I've always been there! The thing with me is that I just concentrate on my work. I'm a very silent worker. I don't make noise. A lot of people who make noise are empty vessels and we all know that empty vessels make the loudest noise. A lot of people who make this noise don't have depth; So, you see, if I don't shout to the roof tops, my works will do that. Rather than make a noise, let your work speak for you and let this work be an enduring legacy that you leave as you move ahead in time, leaving distinct footprints on the sand of time. So, I've always been there in spite of all the crises, in spite of all the glamour, in spite of all the noise.

What are these crises you are talking about?
Crises in the sense that the economy is so bad it affects everybody, crises because we have a huge industry in our hands, but a lot of people who are practitioners are still impoverished by what the system cannot provide them; we are not protected in anyway because we have a huge industry that is at crossroads because vision, pact, direction, become the problems like a national problem. If we can admit that Nigeria has been having leadership problem right from the start, it is this same problem, this same crisis that has affected the industry; otherwise, if you don't call that a crisis what is it about a country which cannot manage it's resources, a country that cannot manage enormous potentials that the Almighty deposited here.

What about the glamour?
Of course, the industry is about glamour; it's deceptive, it's ephemeral, it's not enduring because, just like what you call it, film, an illusion, what you think is there but is not there, so when I talk about the glamour, these things are there and it has got to the point that some of us still live without knowing that .. .if you look behind the television set literally what you see would be dust and cob webs. That is the life of the people you see on the television set. a lot of us make people happy, but go home sad.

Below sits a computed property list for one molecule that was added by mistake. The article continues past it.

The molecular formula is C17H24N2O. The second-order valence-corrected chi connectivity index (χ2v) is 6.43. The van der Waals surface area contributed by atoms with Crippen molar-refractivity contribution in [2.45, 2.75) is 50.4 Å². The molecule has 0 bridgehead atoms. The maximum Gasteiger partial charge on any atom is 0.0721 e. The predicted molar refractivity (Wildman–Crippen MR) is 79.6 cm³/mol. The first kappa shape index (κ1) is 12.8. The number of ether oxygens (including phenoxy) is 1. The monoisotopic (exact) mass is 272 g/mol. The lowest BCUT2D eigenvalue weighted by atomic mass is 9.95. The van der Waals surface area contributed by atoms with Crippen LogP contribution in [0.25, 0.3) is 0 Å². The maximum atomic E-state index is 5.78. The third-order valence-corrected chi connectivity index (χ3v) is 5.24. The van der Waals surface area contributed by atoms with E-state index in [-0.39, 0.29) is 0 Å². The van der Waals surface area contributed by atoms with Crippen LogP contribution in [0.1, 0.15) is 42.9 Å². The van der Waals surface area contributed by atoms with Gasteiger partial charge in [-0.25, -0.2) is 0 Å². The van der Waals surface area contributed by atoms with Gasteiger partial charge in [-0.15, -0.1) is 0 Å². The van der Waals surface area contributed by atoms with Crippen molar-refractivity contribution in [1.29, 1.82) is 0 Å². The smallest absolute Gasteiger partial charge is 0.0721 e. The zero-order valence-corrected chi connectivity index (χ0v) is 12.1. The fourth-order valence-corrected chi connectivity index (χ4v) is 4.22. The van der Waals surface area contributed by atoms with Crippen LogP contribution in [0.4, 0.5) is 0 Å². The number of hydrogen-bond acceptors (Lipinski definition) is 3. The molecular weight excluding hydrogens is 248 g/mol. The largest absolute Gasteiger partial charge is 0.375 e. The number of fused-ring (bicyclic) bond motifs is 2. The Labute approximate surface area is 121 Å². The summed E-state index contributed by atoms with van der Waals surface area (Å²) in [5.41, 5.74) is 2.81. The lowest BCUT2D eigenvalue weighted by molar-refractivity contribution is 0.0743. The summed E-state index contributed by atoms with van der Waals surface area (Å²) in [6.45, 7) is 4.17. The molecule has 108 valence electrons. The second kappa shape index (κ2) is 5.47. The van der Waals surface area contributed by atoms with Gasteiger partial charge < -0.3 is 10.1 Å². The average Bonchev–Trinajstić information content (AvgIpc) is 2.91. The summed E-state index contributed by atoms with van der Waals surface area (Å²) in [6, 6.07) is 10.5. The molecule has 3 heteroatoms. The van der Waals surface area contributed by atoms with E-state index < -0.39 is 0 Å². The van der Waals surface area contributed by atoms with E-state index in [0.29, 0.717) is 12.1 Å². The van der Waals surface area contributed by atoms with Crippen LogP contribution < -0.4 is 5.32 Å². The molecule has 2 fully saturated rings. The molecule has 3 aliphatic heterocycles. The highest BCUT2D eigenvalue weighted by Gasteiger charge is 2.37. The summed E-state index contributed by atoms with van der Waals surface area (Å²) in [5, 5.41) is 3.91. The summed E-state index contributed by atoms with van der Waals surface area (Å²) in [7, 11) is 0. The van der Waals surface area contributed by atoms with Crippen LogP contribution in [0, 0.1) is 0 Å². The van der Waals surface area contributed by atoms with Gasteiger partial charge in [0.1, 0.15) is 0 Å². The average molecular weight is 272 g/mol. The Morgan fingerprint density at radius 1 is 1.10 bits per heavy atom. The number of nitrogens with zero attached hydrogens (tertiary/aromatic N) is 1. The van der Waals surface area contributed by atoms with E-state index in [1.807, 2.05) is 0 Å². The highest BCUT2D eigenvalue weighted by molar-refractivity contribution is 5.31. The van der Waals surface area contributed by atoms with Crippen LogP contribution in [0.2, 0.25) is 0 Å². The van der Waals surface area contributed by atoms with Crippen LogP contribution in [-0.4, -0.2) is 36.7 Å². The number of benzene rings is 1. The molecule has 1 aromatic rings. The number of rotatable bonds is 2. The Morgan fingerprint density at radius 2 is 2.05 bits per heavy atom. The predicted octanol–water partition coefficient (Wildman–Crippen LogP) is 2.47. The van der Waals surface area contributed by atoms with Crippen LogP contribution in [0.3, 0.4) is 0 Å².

That illusion of being king only on the television doesn't seems to have caught up with you; what is the secret of your own success?
What I'm doing is a calling. It is a calling that I didn't call myself to and so, when God calls you to do something, He will equip you. Now the secret is that God who called me, planted me in the proper place at the proper time. For example, I draw, I was going to study Fine and Applied Arts before I got admission for Theatre. So, people now know me as an actor, but I draw, I still do draw. I compose songs, I write music, I don't even labour to do that. When it comes to me, it comes with everything, from lyrics to rhythm and the message therein and so by the time it manifests result in the physical where everybody will say this is Bob singing on the radio or television, it won't be just any song. It will be the message of the one who sent me. I am not talking about what is widely known as Christian music. I'm talking about message and a message doesn't have to be Christian music, it could be a message of hope, it could be a message of change. Because there are a lot of souls out there that are lost, I am not talking about lost souls in terms of they don't know Christ, but the despondent, they have no hope, no voice, no one to speak for them. Then, if you don't have something positive to give to your generation, which is what I am doing now by not acting because today we have become role models, whether for good or for bad, to the younger generation. If you don't have conviction about what you can do to your generation, to mankind positively from your maker, then you would have failed and God will ask you this and that's what I'm doing: to fulfil that calling till the end of time.